Local food choices near my office are pretty bleak, so I try to eat pescitarian when I can’t determine the source of my lunchtime chow. It’s an easy choice to make, since the mall near my office is home to one of the Bay Area’s only outposts of Rubio’s, a SoCal chain of Baja-style joints. Their #1 combo plate — two fish tacos and a side of frijoles — makes a reliable lunch in a pinch.
Usually, that is.
Unfortunately, the tacos I got that afternoon were pretty bad: The tortillas were falling apart, and the fish was smelly and dark. I pulled the offending meat out and ate my tacos veggie style, resolving to remember to bring my lunch the next day.
Rather than put me off, the whole experience just made me crave fish tacos — real ones, good ones — all the more. So come Saturday, we stopped by Shogun Fish at the Ferry Plaza farmers market and picked up a nice fillet of black rockfish caught off the Mendocino coast. I figured we’d be out of luck for local cabbage, but we found a gorgeous head over at Tierra‘s stand, where we also picked up a bag of super-smoky chipotles. Add in a pack of Rancho Gordo tortillas and a tub of Primavera salsa, and we were good to go.
Even if you think you don’t like seafood, a Baja-style fish taco is pretty easy to love. There’s not really anything mysterious about them: Batter-fried fish, wrapped in a corn tortilla, topped with shredded cabbage, salsa, and creamy white sauce.
To drink? Well, there isn’t a much better local alternative that good old Anchor Steam, brewed about 2 miles from our house. We used it in the fish batter, too, along with Guisto‘s flour, Stonehouse olive oil, and a Marin Sun Farms egg white. The traditional salsa blanca combines equal parts Clover Organic sour cream and home-made mayonnaise (from the same local eggs and oil), spiced up with the Tierra chipotles.
The result: My favorite kind of summertime food — good ingredients, simply prepared.
Baja-Style Crispy Fish Tacos
adapted from The River Cottage Cookbook
1 large fillet of firm, white fish (about 12 ounces)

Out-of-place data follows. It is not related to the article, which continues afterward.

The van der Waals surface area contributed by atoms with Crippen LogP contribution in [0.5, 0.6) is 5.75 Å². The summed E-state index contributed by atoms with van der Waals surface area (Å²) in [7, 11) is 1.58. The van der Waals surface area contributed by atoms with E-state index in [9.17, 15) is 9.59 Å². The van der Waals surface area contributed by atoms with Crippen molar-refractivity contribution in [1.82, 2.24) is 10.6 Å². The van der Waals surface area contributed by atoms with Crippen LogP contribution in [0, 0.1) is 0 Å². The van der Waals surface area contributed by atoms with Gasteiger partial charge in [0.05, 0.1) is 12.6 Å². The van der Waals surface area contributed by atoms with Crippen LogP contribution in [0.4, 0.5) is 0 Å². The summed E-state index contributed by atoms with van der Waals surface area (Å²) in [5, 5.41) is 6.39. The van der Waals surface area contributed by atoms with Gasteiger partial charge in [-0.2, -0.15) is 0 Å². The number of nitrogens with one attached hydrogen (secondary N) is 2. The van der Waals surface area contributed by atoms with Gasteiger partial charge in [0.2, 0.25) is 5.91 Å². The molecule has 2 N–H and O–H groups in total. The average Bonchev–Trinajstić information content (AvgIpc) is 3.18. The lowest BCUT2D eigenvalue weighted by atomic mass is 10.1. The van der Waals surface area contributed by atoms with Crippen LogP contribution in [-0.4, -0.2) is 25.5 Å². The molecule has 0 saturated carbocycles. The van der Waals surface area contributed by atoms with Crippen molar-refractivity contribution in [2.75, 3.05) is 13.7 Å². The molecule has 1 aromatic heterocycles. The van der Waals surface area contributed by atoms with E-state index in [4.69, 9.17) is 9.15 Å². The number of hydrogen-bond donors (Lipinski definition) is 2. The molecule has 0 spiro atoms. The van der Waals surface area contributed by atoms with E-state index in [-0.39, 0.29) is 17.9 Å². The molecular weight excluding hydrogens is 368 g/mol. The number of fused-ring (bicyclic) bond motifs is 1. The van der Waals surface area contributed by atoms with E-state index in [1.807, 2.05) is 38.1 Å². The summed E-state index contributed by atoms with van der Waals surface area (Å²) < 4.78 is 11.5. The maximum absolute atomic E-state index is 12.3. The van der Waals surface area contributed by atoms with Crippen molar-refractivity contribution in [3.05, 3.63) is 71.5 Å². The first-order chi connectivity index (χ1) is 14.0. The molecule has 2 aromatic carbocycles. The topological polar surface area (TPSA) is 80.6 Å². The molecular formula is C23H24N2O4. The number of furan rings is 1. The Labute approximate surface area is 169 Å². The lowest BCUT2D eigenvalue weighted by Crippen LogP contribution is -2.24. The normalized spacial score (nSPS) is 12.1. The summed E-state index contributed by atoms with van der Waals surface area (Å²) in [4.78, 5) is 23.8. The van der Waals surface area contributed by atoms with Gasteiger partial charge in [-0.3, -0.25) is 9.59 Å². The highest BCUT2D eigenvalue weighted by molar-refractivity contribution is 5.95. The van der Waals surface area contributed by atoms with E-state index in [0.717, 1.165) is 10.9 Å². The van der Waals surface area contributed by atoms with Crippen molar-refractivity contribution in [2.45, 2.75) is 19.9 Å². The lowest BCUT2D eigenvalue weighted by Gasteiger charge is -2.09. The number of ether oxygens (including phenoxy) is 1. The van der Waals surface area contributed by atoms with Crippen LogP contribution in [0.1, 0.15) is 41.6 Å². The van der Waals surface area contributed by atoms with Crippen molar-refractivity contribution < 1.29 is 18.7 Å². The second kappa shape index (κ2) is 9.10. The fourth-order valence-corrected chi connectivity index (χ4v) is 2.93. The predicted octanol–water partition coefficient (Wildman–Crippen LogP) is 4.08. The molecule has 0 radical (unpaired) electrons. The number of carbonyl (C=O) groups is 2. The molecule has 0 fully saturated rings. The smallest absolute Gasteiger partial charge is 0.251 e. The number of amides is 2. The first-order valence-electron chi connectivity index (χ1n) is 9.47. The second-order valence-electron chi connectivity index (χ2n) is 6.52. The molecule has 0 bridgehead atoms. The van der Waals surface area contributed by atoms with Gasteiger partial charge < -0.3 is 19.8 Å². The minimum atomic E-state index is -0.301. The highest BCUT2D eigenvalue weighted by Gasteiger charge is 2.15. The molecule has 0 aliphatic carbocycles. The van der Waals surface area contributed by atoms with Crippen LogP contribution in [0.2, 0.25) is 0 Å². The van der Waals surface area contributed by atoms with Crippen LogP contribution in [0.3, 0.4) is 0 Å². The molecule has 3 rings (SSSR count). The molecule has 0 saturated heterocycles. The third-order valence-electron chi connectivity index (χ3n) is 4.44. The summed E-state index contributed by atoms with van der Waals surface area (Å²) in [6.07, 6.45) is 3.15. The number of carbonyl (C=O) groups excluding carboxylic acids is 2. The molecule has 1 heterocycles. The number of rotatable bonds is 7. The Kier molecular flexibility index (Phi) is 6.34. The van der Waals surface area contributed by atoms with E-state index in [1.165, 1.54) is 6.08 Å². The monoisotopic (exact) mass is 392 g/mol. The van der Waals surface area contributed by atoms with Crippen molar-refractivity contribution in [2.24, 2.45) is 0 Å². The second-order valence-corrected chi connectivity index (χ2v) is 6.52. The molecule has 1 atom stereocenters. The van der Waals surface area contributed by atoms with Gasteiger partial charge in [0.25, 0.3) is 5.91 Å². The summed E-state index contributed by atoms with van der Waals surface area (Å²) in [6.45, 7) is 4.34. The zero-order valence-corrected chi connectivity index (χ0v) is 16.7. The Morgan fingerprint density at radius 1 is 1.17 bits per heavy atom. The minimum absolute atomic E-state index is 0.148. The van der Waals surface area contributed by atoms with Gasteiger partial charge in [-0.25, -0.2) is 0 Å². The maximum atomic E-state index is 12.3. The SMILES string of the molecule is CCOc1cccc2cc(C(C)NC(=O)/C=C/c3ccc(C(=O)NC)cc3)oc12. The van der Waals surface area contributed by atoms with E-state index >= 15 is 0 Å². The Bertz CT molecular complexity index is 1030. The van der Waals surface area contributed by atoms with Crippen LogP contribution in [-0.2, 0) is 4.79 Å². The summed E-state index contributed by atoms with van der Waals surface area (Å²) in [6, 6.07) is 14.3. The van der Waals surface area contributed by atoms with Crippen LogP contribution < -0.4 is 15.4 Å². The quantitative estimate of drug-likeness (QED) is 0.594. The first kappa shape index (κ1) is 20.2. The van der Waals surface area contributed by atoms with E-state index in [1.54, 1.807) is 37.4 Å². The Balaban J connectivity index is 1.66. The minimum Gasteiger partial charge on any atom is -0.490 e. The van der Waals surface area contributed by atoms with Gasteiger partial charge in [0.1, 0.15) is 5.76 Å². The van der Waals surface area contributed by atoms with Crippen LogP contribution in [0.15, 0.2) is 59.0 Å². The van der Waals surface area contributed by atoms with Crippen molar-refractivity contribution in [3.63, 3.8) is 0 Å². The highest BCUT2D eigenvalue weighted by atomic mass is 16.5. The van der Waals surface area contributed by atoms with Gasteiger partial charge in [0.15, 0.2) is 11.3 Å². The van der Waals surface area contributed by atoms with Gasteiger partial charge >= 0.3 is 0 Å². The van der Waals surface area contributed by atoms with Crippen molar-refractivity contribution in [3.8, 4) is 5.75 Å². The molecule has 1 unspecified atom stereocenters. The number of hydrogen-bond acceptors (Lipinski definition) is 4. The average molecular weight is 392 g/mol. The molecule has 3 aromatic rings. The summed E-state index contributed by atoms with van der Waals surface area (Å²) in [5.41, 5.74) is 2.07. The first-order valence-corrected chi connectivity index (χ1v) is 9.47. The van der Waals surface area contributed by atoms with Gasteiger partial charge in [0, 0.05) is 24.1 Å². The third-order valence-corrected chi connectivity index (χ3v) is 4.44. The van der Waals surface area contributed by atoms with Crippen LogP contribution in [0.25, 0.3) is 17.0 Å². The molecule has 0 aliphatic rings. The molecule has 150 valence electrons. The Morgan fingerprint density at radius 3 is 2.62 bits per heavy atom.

scant 2/3 cups all-purpose flour
1T olive oil
up to 6oz beer, as needed
1 egg white
oil, for frying
- white sauce:
1/3 cup mayonnaise
1/3 cup sour cream
1 or 2 chipotle chiles (canned or dry)
- to serve:
1/4 head of cabbage, shredded fine
prepared salsa or taco sauce
cilantro sprigs, if desired
Mix the flour with oil, then thin it with beer to the consistency of thick paint. Season with salt and pepper, and leave at room temperature for at least an hour while you prep your other ingredients.
Cut your fish into 1-1/2-inch strips, against the grain of the fillet. Season with salt and pepper on both sides, and set aside.
For the white sauce, combine the mayo and the sour cream. If using dry chipotles, soak them in hot water for 15-20 minutes until soft, then chop to a fine paste with kosher salt. For canned chipotles, a simple mashing will do. Add the chipotle paste, to taste, to the sour cream-mayo mixture; season with salt as needed.
Heat oil in a deep-sided kettle or dutch oven to 350°.
Whip the egg white until frothy, then fold into the rested fish batter. Dip the fish pieces in the batter, shaking off any excess, and gently lower them into the hot oil. (You may need to work in multiple batches to avoid crowding the pan; be careful not to allow the oil temperature to drop.) When golden brown, remove from the oil with a spider or slotted spoon. Place the fish on a wire rack over old newspaper while you fry the remaining pieces.
To serve, place a piece of fish in the center of a tortilla; top with white sauce, salsa, cilantro, and shredded cabbage as desired.